A FORMER Football League official has demanded more respect for referees.

And Tony Leake, from Darwen, who took charge of 450 games during a career that spanned more than 20 years, said players who cheat or harrang officials should be banned or their team deducted points.

The 49-year-old officiated his last game this year between Sheffield United, now in the Premiership, and Crystal Palace.

Since then he has watched controversy surround the men, and women, of his former profession.

And although he freely admitted referees make mistakes, he slammed the players for their treatment of officials and called for tougher sanctions to protect, what is quickly becoming a dying breed - according to the FA 7,000 referees are trained every year and a similar amount are lost.

He said: "Referees have been in the limelight a lot this year, a lot more than I think they wanted to be, but it's the nature of the job. There has been mistakes, that's been clear for all to see, but on the whole I think it's been a good year.

"It's been well documented about Graham's (Poll) mistake at the World Cup, but to his credit, he stood up afterwards and admitted he was wrong to all and sundry.

"From the pictures it appears to be a silly mistake to make, but in the heat of the battle it's easy to make those kind of mistakes.

"I think there is far too much questioning of referee's decisions.

"It's the high profile teams that seem to do it more often nowadays.

"I was a referee in the Football League and I can never remember being surrounded by players after a decision. It's ridiculous.

"Sometimes it's not a decision that they want, like a free kick or a penalty.

"The other week there when Chelsea were playing Arsenal, the Chelsea players were clamouring around poor Alan Wiley, trying to get him to book one of the Arsenal players.

"Players and managers have got to take a long hard look at themselves and maybe it's time for the PFA to step in and introduce new guidelines.

"They've all got a responsibility. There should be a code of conduct drawn up and anyone who breaches it should be taken to task.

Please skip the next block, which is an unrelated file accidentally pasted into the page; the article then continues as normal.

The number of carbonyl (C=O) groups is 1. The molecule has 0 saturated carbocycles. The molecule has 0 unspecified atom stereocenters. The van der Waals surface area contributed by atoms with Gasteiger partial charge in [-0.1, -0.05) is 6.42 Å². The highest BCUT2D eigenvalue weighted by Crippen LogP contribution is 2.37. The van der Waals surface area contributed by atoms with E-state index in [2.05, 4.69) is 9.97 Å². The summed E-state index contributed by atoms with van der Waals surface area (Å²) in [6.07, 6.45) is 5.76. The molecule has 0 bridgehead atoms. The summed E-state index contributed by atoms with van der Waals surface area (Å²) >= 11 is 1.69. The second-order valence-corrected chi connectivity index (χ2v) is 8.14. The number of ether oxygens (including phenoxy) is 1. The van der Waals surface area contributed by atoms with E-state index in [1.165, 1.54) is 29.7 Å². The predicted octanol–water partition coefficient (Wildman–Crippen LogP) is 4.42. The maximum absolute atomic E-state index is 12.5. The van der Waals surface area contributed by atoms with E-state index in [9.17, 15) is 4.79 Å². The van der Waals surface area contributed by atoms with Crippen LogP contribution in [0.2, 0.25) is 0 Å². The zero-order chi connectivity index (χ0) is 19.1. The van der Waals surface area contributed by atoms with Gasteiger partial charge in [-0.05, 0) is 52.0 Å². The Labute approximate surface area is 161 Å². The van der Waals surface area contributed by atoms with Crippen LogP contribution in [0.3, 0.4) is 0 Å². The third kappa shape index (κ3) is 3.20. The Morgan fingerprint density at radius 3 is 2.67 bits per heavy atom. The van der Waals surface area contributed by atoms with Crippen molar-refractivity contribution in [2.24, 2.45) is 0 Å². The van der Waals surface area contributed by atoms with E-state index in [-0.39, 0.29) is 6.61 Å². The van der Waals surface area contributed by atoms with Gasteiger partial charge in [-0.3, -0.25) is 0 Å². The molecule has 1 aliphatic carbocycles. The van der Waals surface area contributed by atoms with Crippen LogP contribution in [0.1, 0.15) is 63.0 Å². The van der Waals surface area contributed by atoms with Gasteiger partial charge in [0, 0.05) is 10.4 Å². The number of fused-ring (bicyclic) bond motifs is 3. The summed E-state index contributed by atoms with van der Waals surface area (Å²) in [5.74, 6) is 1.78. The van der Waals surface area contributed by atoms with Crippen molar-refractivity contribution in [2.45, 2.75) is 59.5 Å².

"The problem is, with clubs like Chelsea, will fining them really have any impact?

"For me, it would have to be a points deduction.

"A couple of warnings initially, but if they're ignored, then take points from the team."

Players diving and simulation has also become more prevalent in the game today.

And Mr Leake described it as a "cancer" that had to be tackled in a similar way.

He added: "Referees can't always tell, but if it's subsequently proved that they have dived, like Ronaldo did against Middlesborough, then he should be taken out of the game for a couple of matches.

"And if it's done again then the club should be punished.

"These days games are won and lost by cheating. That's not what it's all about.

"People pay good money to watch players perform, not to con their way through a game.

"At normal speed I would've given Ronaldo a penalty and everyone I spoke to said the same. But when you watched it in slow motion, he clearly dived.

"For me it's a cancer and it needs to be cut out, and the only way to do that is to have deterrents.

"An arbitary body should be set up, which has nothing to do with the clubs, and if a player is found guilty of diving or simulation, then they should be suspended for a game. And if it's done again then the club should be punished."

Calls have also come this season for the use of video technology, similar to that used in cricket and in both codes of rugby.

But this was dismissed by Mr Leake, who subscribed to the theory that decisions "even themselves out" over the course of a season.

He said: "Referees went professional a few years ago, but I remember saying at the time that it wouldn't alter the decisions.

"They're probably fitter, but it's the same pair of eyes they are looking through.

"There's always been contentious decisions. If I go and watch Blackburn Rovers, I don't want to see any technology.

"I can accept that referees and players make mistakes.

"But mistakes are part and parcel of the game, it's what makes it the game we love so much. I'd hate to see technology introduced and it made sterile."